“I think that if you are telling any story to a broad and large audience, you should be asking yourself ethical questions about what your duty is to society. Why are you posting it?” McKinney says. “You’re posting it because you want people to listen to retell the story, and I think that is a natural thing to want. But you have to think for a second about what we owe each other.”
Both McKinney and McAndrew note that gossip is often used in social settings to establish group behaviors. In offices, it can be a whisper network that delivers helpful warnings. In friend groups, gossip can be used to check in, vent, or simply connect. But when taken out of smaller group settings, you get an entire TikTok for-you-page ready to judge a group of people without any helpful information.
McKinney adds that in the thousands of gossip TikToks she’s seen and been tagged in, TikTok audiences often learn that the gossip was misheard, missing important context, or sometimes just hurtful. In Yancy’s case, she revealed in a now-deleted TikTok live that Sarah had messaged her and asked her to take her video down because it was impacting her work. “I’m not even that upset about it but all the threatening messages they are getting are not cool,” read a text from Sarah, which Yancy shared on TikTok. “It’s my business page that keeps getting tagged and I’m uncomfortable with drama being brought to it.”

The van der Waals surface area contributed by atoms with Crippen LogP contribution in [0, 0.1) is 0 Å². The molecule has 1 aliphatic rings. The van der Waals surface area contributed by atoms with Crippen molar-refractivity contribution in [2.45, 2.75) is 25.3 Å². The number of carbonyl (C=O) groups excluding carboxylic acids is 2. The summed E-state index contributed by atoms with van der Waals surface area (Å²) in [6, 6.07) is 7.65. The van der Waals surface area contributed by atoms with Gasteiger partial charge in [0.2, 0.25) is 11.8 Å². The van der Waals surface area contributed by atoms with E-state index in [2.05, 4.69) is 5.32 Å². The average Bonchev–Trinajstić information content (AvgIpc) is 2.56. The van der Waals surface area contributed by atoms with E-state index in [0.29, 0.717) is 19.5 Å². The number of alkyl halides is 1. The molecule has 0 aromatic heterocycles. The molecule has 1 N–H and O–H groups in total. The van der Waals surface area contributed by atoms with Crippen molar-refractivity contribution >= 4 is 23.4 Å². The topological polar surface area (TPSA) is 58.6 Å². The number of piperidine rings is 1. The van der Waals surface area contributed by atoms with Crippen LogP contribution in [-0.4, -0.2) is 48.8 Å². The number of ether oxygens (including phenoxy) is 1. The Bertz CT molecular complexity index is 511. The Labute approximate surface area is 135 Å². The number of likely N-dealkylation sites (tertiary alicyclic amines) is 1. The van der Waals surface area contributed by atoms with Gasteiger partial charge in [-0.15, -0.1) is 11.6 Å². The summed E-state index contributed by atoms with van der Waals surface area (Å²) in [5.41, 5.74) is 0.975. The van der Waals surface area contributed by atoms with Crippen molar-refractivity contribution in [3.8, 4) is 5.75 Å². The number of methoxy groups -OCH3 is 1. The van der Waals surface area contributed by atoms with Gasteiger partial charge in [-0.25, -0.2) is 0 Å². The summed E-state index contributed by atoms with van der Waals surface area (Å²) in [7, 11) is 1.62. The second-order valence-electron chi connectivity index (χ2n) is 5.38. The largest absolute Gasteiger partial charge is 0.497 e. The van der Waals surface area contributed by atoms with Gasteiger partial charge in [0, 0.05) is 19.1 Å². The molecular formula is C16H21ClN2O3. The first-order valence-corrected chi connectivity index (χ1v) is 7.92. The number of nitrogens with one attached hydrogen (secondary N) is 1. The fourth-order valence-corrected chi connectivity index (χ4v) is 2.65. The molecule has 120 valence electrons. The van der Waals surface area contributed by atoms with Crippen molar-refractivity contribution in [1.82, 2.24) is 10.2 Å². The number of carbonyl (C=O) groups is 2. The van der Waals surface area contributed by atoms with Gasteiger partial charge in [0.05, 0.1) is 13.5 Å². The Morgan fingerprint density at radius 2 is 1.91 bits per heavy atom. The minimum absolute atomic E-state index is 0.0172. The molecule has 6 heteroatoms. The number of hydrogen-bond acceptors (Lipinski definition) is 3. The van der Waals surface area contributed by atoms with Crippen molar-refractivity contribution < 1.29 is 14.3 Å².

“What’s concerning about these videos is the call to action afterward. Here’s this story, find this person. That’s not gossiping, that’s policing. And that is a really dangerous way to behave,” McKinney says. “Because if the goal of gossip as a societal reinforcement structure is to teach other people how to behave, then what you should be doing is leaning over and asking questions to that table across from you and not posting it on the internet. I find these videos kind of upsetting because they exist from a plane of moral righteousness without actually having the standing to be there.”
Content has grown to encompass practically anything you can point your camera at. But with that growth, building out a self-imposed surveillance state doesn’t just become a danger, it starts to feel like an inevitability. Combining internet users’ vast resources with what is supposed to be personal information isn’t just a harmless trend. It’s operating at the expense of people’s privacy, and creating an internet where nothing is sacred — not even gossip at brunch.
“The question you should be asking yourself is, ‘Do you have the right to tell the story that you’re posting to TikTok?” McKinney says. “[Algorithms] encourage people to make more of the same thing. And that means that you’re gonna have replicas of this happening, with people eavesdropping in public with the intent of making TikToks. If you create a system in which no one can talk about anything in public, without fear of being recorded and posted to TikTok, that is going to affect my ability, your ability, everyone’s ability to [go out]. That’s the end game of this. And that’s not fun.”
McAndrew adds that while the way people gossip might change with technology, humans won’t ever stop gossiping entirely. “[Gossip] is indispensable,” he says. “We could not have social life as we know it without gossip. Technology changes will eventually force new rules of etiquette on us. So we’ll learn the hard way.”